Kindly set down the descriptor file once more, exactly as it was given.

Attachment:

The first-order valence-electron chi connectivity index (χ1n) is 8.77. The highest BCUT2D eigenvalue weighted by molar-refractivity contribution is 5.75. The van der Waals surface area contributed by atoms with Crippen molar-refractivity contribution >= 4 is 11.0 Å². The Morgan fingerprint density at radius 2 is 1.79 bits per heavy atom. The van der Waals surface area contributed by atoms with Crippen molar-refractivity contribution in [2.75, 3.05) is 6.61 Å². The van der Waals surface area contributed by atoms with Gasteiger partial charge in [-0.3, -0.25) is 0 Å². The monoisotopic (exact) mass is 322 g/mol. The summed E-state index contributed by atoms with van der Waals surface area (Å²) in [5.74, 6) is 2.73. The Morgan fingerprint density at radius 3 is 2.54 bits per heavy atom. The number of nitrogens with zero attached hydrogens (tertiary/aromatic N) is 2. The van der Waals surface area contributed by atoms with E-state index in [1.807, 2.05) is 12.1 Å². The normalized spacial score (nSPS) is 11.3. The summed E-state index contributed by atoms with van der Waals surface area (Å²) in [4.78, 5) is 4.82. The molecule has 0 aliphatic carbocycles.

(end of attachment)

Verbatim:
The first-order valence-electron chi connectivity index (χ1n) is 8.77. The highest BCUT2D eigenvalue weighted by molar-refractivity contribution is 5.75. The van der Waals surface area contributed by atoms with Crippen molar-refractivity contribution >= 4 is 11.0 Å². The Morgan fingerprint density at radius 2 is 1.79 bits per heavy atom. The van der Waals surface area contributed by atoms with Crippen molar-refractivity contribution in [2.75, 3.05) is 6.61 Å². The van der Waals surface area contributed by atoms with Gasteiger partial charge in [-0.3, -0.25) is 0 Å². The monoisotopic (exact) mass is 322 g/mol. The summed E-state index contributed by atoms with van der Waals surface area (Å²) in [5.74, 6) is 2.73. The Morgan fingerprint density at radius 3 is 2.54 bits per heavy atom. The number of nitrogens with zero attached hydrogens (tertiary/aromatic N) is 2. The van der Waals surface area contributed by atoms with E-state index in [1.807, 2.05) is 12.1 Å². The normalized spacial score (nSPS) is 11.3. The summed E-state index contributed by atoms with van der Waals surface area (Å²) in [4.78, 5) is 4.82. The molecule has 0 aliphatic carbocycles.